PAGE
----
Agents, not airlines
Ryanair has since taken a different approach to lure passengers from those third parties. Paying close attention to passenger needs is part of a business-wide transformation that began with the creation of Ryanair Labs in 2015. A much-improved web site that speeded up the booking process (and that handles connecting flights) launched in 2016, followed a year later by discounts on flights for passengers booking car hire and hotels through the airline at the same time.
According to Chief Marketing Officer Kenny Jacobs, a broad offering is about reclaiming control from the competition. As he told Skift.com, “The travel equation starts with the airline. So, if you’re an airline who sells everything, you have a good chance of getting those people.”
And Ryanair has no doubt about who it’s up against. “When I say competition, the competition is Google, it is Amazon. It is not Aer Lingus or EasyJet.” said John Hurley, Head of Ryanair Labs.
The recent addition of package holidays also means Ryanair sits alongside the likes of EasyJet and British Airways as an airline who’s also a travel agent. Apart from an obvious boost to bottom line, providing a seamless start-to-finish travel service also gives these airlines a chance to polish their brand, not least by ironing out the difficulties often faced by travellers arranging ‘unbundled’ trips themselves.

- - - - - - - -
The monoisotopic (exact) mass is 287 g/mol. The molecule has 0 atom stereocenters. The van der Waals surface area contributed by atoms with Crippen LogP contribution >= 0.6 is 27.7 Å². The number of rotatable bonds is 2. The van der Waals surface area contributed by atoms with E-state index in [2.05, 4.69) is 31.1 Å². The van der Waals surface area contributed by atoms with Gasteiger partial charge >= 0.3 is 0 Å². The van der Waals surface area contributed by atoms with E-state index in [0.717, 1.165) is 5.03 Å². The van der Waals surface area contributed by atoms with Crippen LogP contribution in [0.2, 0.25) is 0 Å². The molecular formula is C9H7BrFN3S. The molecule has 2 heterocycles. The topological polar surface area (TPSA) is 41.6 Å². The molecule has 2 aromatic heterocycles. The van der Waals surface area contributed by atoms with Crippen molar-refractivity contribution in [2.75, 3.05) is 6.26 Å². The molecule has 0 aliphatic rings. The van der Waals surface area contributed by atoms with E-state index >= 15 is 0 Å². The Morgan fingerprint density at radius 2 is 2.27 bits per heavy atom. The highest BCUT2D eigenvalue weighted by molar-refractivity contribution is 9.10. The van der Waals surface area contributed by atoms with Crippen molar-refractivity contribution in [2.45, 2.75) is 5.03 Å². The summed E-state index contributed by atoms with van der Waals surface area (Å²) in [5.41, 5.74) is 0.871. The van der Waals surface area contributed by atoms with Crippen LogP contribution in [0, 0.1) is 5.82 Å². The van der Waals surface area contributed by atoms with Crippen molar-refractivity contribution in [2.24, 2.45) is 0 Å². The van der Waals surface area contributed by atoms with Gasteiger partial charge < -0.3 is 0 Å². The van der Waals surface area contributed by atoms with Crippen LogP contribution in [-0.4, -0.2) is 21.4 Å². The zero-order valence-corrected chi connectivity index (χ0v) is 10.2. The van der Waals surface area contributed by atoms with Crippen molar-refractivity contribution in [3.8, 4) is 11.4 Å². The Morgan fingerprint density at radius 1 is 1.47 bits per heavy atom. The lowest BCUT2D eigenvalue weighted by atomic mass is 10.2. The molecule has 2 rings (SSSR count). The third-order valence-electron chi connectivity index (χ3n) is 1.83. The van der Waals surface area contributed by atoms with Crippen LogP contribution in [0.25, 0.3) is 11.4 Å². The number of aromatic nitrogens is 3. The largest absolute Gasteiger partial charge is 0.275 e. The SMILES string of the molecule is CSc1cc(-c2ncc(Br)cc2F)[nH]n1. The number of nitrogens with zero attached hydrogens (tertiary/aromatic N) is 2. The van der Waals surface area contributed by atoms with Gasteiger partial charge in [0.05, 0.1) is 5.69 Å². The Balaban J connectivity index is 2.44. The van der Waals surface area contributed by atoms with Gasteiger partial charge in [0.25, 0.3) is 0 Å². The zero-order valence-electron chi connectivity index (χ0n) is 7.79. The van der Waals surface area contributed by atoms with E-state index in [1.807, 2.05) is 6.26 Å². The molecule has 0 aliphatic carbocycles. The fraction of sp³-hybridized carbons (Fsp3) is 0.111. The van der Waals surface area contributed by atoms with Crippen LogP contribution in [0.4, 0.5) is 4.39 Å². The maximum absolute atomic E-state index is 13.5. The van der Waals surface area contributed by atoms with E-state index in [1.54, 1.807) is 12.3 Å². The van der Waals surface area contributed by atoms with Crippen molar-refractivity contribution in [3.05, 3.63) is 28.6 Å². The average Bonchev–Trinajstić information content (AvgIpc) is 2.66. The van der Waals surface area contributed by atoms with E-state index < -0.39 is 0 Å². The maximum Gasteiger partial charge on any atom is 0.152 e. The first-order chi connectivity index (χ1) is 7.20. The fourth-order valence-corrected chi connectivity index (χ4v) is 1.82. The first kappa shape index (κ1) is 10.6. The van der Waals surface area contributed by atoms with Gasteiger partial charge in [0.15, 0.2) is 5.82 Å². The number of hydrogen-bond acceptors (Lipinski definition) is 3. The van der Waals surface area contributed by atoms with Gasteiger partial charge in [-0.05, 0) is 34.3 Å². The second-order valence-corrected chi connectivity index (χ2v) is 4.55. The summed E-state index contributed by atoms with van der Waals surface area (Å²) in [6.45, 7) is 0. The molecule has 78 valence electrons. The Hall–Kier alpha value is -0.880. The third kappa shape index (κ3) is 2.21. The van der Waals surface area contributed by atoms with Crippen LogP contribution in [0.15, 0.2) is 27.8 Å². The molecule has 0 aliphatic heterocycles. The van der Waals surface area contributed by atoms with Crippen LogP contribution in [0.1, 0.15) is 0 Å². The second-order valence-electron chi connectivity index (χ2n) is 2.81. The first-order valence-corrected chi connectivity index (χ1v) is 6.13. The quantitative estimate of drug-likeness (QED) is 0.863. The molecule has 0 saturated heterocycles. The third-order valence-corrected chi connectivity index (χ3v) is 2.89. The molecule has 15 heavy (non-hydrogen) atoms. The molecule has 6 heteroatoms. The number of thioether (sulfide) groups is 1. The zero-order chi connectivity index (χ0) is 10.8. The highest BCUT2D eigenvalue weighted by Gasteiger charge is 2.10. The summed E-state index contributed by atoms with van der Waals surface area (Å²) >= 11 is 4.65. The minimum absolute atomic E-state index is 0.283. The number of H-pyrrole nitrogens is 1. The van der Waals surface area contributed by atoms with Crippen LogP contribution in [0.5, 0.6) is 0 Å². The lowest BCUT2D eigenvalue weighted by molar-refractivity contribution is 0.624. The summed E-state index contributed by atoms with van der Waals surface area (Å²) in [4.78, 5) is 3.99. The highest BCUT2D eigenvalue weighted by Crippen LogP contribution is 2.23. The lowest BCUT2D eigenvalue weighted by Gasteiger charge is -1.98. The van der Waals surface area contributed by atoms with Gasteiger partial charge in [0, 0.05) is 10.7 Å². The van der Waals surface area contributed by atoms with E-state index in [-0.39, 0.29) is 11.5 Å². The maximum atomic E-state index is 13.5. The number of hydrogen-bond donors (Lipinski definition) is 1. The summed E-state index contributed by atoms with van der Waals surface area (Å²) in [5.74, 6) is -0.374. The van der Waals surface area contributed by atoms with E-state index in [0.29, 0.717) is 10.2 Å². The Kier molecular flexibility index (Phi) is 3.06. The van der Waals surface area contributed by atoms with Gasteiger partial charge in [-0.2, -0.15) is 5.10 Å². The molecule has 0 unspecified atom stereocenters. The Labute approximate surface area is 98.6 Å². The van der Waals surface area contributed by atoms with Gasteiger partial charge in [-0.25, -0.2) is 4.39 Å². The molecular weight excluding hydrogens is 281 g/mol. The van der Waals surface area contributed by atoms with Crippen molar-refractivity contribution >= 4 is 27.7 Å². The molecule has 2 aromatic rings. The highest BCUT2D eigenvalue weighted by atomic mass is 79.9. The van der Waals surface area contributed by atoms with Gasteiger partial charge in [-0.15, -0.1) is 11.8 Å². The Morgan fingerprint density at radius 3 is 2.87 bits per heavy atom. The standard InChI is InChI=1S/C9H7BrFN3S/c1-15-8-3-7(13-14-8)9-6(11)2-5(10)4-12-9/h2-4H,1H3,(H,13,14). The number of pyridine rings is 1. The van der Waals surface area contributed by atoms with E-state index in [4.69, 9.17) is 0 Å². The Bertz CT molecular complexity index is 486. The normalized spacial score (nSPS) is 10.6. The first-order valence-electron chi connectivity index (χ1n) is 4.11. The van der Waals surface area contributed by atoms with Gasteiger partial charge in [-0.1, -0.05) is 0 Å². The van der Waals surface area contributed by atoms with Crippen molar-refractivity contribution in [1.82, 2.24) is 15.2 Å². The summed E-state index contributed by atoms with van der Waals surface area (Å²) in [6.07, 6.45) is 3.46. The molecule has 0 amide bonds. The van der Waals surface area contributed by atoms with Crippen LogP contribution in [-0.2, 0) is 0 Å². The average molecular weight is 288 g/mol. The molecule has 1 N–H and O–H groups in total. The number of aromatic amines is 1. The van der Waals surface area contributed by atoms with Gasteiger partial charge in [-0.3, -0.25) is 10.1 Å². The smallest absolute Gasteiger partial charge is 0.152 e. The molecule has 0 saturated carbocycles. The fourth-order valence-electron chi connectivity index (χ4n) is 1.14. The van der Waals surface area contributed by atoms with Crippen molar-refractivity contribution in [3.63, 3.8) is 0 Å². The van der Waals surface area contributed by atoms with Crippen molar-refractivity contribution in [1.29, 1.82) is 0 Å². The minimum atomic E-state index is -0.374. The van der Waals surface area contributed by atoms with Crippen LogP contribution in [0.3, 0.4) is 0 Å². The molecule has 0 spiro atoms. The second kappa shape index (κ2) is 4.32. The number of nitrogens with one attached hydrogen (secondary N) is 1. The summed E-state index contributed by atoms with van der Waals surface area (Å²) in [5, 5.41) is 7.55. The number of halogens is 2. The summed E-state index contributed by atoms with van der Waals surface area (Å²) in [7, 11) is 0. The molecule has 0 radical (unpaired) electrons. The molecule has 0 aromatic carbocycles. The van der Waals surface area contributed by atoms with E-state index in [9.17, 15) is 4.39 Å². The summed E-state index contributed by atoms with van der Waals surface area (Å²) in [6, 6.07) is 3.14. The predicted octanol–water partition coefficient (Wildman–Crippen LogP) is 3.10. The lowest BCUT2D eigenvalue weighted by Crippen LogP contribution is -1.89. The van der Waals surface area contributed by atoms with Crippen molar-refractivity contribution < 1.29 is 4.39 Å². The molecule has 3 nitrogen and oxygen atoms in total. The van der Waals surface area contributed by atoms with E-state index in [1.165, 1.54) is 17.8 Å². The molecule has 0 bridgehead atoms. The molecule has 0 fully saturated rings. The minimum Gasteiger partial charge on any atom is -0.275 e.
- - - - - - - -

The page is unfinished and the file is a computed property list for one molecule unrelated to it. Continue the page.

This is an approach that’s certainly worked for Jet2.com. Over the last 15 years, the airline has grown from two aircraft flying to nine destinations, to 88 flying to 65, and pre-tax profits at parent company Dart were up 49% to £134.6 million in 2018. More to the point, Jet2 routinely scores highly for customer satisfaction, both as an airline and as a travel company.
Consider customer needs
Airlines are also enhancing customer service in other innovative ways, recognising that the halo effect than comes from a positive experience alone can be more valuable than not engaging with a potential customer at all.
Lufthansa’s AirlineCheckins.com, for example, enables passengers to check-in on more than 100 airlines worldwide. Free, fast and automatic (it even tries to match a passenger’s seat preference), this may not add directly to revenue, but it portrays Lufthansa as an airline that puts passengers’ needs before its own.
AirAsia’s recent ground-based partnerships have, however, managed to boost revenue. Earlier this year, it teamed with Uber to offer passengers discounted rides and seamless door-to-door travel with taxi bookings that are in-step with flight schedules. Together with Plaza Bali Duty & Tax Free, it also launched an online service that enables passengers to shop online at their leisure and either collect purchases at the airport or have them delivered to their plane.
Personal service counts